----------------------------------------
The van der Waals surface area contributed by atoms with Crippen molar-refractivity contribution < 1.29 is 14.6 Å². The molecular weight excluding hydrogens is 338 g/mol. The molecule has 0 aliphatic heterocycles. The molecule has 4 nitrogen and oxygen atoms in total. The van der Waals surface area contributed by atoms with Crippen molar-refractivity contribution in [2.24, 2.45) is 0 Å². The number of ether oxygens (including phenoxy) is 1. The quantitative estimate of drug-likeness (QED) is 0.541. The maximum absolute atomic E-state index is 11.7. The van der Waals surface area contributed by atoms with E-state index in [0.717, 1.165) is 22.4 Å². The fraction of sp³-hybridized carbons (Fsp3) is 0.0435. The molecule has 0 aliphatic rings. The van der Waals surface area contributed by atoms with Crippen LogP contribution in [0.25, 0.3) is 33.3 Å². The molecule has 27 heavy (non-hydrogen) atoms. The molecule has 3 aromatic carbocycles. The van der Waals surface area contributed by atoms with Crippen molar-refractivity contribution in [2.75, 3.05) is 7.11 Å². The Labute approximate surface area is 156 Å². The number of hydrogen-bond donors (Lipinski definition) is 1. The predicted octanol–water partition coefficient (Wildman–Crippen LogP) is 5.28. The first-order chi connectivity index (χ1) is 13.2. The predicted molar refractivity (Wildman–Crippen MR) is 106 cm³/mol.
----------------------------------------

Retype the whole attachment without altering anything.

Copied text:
The van der Waals surface area contributed by atoms with Crippen molar-refractivity contribution < 1.29 is 14.6 Å². The molecular weight excluding hydrogens is 338 g/mol. The molecule has 0 aliphatic heterocycles. The molecule has 4 nitrogen and oxygen atoms in total. The van der Waals surface area contributed by atoms with Crippen molar-refractivity contribution in [2.24, 2.45) is 0 Å². The number of ether oxygens (including phenoxy) is 1. The quantitative estimate of drug-likeness (QED) is 0.541. The maximum absolute atomic E-state index is 11.7. The van der Waals surface area contributed by atoms with E-state index in [0.717, 1.165) is 22.4 Å². The fraction of sp³-hybridized carbons (Fsp3) is 0.0435. The molecule has 0 aliphatic rings. The van der Waals surface area contributed by atoms with Crippen LogP contribution in [0.25, 0.3) is 33.3 Å². The molecule has 27 heavy (non-hydrogen) atoms. The molecule has 3 aromatic carbocycles. The van der Waals surface area contributed by atoms with Crippen molar-refractivity contribution in [2.75, 3.05) is 7.11 Å². The Labute approximate surface area is 156 Å². The number of hydrogen-bond donors (Lipinski definition) is 1. The predicted octanol–water partition coefficient (Wildman–Crippen LogP) is 5.28. The first-order chi connectivity index (χ1) is 13.2. The predicted molar refractivity (Wildman–Crippen MR) is 106 cm³/mol.